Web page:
Crosstalk between the mesothelium and lymphomatous cells: insight into the mechanisms involved in the progression of body cavity lymphomas

Laura Lignitto, Adriana Mattiolo, Elena Negri, Luca Persano, Lisa Gianesello, Luigi Chieco-Bianchi, Maria L uisa Calabrò

Research output: Contribution to journalArticlepeer-review

Abstract

The peculiar localization of body cavity lymphomas implies a specific contribution of the intracavitary microenvironment to the pathogenesis of these tumors. In this study, primary effusion lymphoma (PEL) was used as a model of body cavity lymphoma to investigate the role of mesothelial cells, which line the serous cavities, in lymphoma progression. The crosstalk between mesothelial and lymphomatous cells was studied in cocultures of primary human mesothelial cells (HMC) with PEL cells and a xenograft mouse model of peritoneal PEL. PEL cells were found to induce type 2 epithelial-mesenchymal transition (EMT) in HMC, which converted into a myofibroblastic phenotype characterized by loss of epithelial markers (pan cytokeratin and E-cadherin), expression of EMT-associated transcriptional repressors (Snail1, Slug, Zeb1, Sip1), and acquisition of α-smooth muscle actin (α-SMA), a mesenchymal protein. A progressive thickening of serosal membranes was observed in vivo, accompanied by loss of cytokeratin staining and appearance of α-SMA-expressing cells, confirming that fibrosis occurred during intracavitary PEL development. On the other hand, HMC were found to modulate PEL cell turnover in vitro, increasing their resistance to apoptosis and proliferation. This supportive activity on PEL cells was retained after transdifferentiation, and was impaired by interferon-α2 b treatment. On the whole, our results indicate that PEL cells induce type 2 EMT in HMC, which support PEL cell growth and survival, providing a milieu favorable to lymphoma progression. Our findings provide new clues into the mechanisms involved in lymphoma progression and may indicate new targets for effective treatment of malignant effusions growing in body cavities.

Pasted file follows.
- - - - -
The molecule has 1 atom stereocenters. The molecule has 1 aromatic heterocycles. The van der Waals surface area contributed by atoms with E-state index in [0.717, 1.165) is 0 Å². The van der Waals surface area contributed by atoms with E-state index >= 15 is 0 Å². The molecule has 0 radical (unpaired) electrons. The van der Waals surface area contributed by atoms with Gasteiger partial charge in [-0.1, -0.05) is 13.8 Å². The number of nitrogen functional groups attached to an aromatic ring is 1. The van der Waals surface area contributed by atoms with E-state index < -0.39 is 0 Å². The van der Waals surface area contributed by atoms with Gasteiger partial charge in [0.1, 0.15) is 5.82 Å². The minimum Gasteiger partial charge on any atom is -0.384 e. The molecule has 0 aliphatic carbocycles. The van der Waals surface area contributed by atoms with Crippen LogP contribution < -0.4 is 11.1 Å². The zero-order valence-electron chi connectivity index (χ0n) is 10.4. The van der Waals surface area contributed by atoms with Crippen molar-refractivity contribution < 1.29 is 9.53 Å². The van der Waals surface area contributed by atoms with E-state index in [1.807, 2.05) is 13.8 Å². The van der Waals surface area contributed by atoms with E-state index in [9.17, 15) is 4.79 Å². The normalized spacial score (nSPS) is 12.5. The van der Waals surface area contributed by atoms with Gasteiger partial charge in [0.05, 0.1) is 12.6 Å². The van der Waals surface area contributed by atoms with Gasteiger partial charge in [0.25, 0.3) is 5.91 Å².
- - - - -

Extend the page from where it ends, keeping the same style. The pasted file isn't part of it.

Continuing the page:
Original languageEnglish
Pages (from-to)1-13
Number of pages13
JournalCancer Medicine
Volume3
Issue number1
DOIs
Publication statusPublished - Feb 1 2014

Keywords

  • Body cavity
  • EMT
  • lymphoma
  • mesothelial cells
  • microenvironment

ASJC Scopus subject areas

  • Medicine(all)

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